by Diane C.
Bowing in Japan
Bowing to Rednecks
Probably you're aware of the importance of bowing in Japan. But if you haven't lived in Japan, you may not have considered the ubiquity of this gesture of politeness--how useful it is, and how expected, on so many occasions. It so becomes second nature here that people (including non-Japanese) find themselves bowing even when they're on the phone.
So if you think about it, it might not seem so strange that an American, one who spends most of the year in Japan, might accidentally bow to people in various places in the U.S. Just as we have to train our brains for driving on the right side, not the left, while visiting the States, we must remind ourselves not to bow to shopkeepers, neighbors, and others with whom we have contact. Not that bowing is a bad thing, of course, it's just not exactly the expected thing. Nor is openly gaping at all the fat people in skimpy swimsuits at water parks, but that's a whole other story.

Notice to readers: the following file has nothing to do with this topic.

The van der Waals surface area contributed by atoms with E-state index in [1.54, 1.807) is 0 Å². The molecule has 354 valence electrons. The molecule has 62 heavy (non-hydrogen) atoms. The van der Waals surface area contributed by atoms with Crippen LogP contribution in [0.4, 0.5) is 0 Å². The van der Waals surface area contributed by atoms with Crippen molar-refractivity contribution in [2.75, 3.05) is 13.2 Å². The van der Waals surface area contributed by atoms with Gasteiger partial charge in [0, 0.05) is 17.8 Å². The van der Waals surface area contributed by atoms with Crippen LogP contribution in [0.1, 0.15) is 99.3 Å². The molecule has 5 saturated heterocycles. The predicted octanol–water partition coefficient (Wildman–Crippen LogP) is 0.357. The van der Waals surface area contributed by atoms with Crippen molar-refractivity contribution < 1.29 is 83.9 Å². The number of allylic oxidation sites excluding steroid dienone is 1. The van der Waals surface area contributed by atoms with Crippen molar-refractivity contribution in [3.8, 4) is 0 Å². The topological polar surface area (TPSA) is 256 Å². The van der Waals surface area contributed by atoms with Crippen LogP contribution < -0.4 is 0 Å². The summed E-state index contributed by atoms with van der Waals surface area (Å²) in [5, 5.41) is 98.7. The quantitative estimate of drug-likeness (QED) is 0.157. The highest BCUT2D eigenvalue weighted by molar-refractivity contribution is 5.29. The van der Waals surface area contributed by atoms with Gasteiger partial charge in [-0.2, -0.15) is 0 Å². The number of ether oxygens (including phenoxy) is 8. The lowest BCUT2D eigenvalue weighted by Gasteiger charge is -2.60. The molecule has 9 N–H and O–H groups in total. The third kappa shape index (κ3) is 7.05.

So anyway, when we come back to Japan after summers away, we have to train ourselves all over again, and sometimes we start a bit early. The week before we left Texas, Husband and I were out running a few errands, pimpin' it in my grandmother's huge '90s Lincoln Town Car, bane of First Child's '08 summertime existence (oh, the tragedy of embarrassment!). We pulled out of the bank parking lot and immediately met up with a monster truck containing two rednecks (don't ask how we knew they were rednecks; we're just adept at spotting them after many years' practice).
Instead of waving, or doing the increasingly-popular American gesture of nothing when making a traffic "oops," Husband bowed. Not a deep bow, but still. Those guys probably got a charge out of it, if they even noticed. Or more likely, they were simply bemused. Either way, Husband and I went on our way, chuckling about it and realizing we were probably ready, mentally, to go "home."
If you want to read more about me and my life in Japan you are welcome to visit my blog Popcorn and Sushi
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